TCP J18010186-2951258

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TCP J18010186-2951258

Postby Olivier GARDE » Sat Jul 14, 2018 9:16 am

New CBAT about this object :
http://www.cbat.eps.harvard.edu/unconf/ ... 51258.html

Christian and I made a spectrum of this target last night at the OHP during the annual spectro party and the spectra we got is visible here:
https://www.aavso.org/tcp-j18010186-295 ... agittarius

Very strange spectrum and at this date no confirmation about this kind of object.

Could be either a microlensing event and highly obscured supernova in milky Way (according to discussion in Facebook cataclysmic variables forum :
https://www.facebook.com/groups/7122470 ... st_mention
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Re: TCP J18010186-2951258

Postby Robin Leadbeater » Sat Jul 14, 2018 9:18 pm

Olivier GARDE wrote:New CBAT about this object :
highly obscured supernova in milky Way (according to discussion in Facebook cataclysmic variables forum :


Really ?? This would be extraordinary if it turns out to be true. Any neutrinos seen ? (Facebook is a place I avoid)
It is too low for me but definitely sounds like one to watch

Robin
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Re: TCP J18010186-2951258

Postby Francois Teyssier » Sun Jul 15, 2018 7:35 am

Lorenzo Franco also got a spectrum of the event

tcpj18010186-2951258_20180713_902_LFranco.png


ATel about the event:

ATEL #11853 ATEL #11853

Title: ASAS-SN Confirmation of a Bright and Possible High-Magnification
Microlensing Event
Author: Subo Dong (KIAA-PKU), K. Z. Stanek, C. S. Kochanek, T. Jayasinghe,
T. A. Thompson (OSU), J. L. Prieto (Diego Portales; MAS), B. J. Shappee
(Univ. of Hawaii), T. W.-S. Holoien (Carnegie)
Queries: dongsubo@pku.edu.cn
Posted: 14 Jul 2018; 16:51 UT
Subjects:Optical, Microlensing Event

The transient <a href=http://www.cbat.eps.harvard.edu/unconf/followups/J18010186-2951258.html>TCP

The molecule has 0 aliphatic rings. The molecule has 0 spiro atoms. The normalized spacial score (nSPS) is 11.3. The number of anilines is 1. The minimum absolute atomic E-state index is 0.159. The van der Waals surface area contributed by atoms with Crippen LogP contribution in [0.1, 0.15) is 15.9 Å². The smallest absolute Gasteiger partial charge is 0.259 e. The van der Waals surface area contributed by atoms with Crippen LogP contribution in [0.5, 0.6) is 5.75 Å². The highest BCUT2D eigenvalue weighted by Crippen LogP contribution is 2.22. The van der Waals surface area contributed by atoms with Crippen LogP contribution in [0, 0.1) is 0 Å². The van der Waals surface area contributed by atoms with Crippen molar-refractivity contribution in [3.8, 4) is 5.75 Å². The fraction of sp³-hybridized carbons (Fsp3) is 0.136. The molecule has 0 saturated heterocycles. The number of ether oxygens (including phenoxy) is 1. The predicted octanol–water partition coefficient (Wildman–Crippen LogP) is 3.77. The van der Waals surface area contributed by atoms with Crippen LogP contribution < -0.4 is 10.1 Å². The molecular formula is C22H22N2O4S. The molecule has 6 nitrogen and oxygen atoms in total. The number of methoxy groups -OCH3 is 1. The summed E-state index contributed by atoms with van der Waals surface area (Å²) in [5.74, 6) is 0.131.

J18010186-2951258</a> was first discovered by T. Kojima on UT 2018 07
13.494. The <a href=https://asas-sn-s.asc.ohio-state.edu/light_curves/40857b7e-c8ad-4144-91a9-1ad5f12d66ee>ASAS-SN
Sky Patrol light curve </a> (Shappee et al. 2014; Kochanek et al. 2017)
suggested this to be a probable microlensing event. We take i-band follow-up
images with 40cm robotic telescopes of the Las Cumbres Observatory, and
the refined coordinates based on the follow-up observations are: (RA =
18:01:01.84 Dec=-29:51:23.8).

ASAS-SN has been regularly observing the field containing TCP J18010186-2951258
since 2016-03-10. The latest ASAS-SN photometry on UT 2018-07-14.1132905
shows that the source is at V = 10.73, and this is brighter than all previous
ASAS-SN measurements. The light curve is consistent with single-lens microlensing
models. Since we only have the rising part of the light curve, and due
to the degeneracy of blending, there are a number of single-lens microlensing
models compatible with data. One possible (though not unique) class of
microlensing models expect the event reaching high peak magnification on
around UT 2018 07 15 (<a href=http://www.astronomy.ohio-state.edu/~assassin/followup/TCPJ18010186-2951258.pdf>see
an example model here</a>). A high-magnification microlensing event is
sensitive to planets orbiting the lens star, and high-cadence photometric
follow ups are encouraged in the near future.

We thank Las Cumbres Observatory and its staff for their continued support
of ASAS-SN. ASAS-SN is funded in part by the Gordon and Betty Moore Foundation
through grant GBMF5490 to the Ohio State University, NSF grant AST-1515927,
the Mt. Cuba Astronomical Foundation, the Center for Cosmology and AstroParticle
Physics (CCAPP) at OSU, and the Chinese Academy of Sciences South America
Center for Astronomy (CASSACA).
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Re: TCP J18010186-2951258

Postby Robin Leadbeater » Sun Jul 15, 2018 10:36 am

I spoke to Subo Dong last night and pointed him to the spectra. (I sometimes work with him and the ASASSN team on supernovae) Even if it turns out to be a microlensing event, the question still remains what type of star is this ? Subo does not think this is a CV. What does the spectrum look like with the Telluric and IS lines removed? Assuming it is a hot star with very high extinction, what objects have a narrow H alpha in absorption and no other obvious stellar features ?

Cheers
Robin
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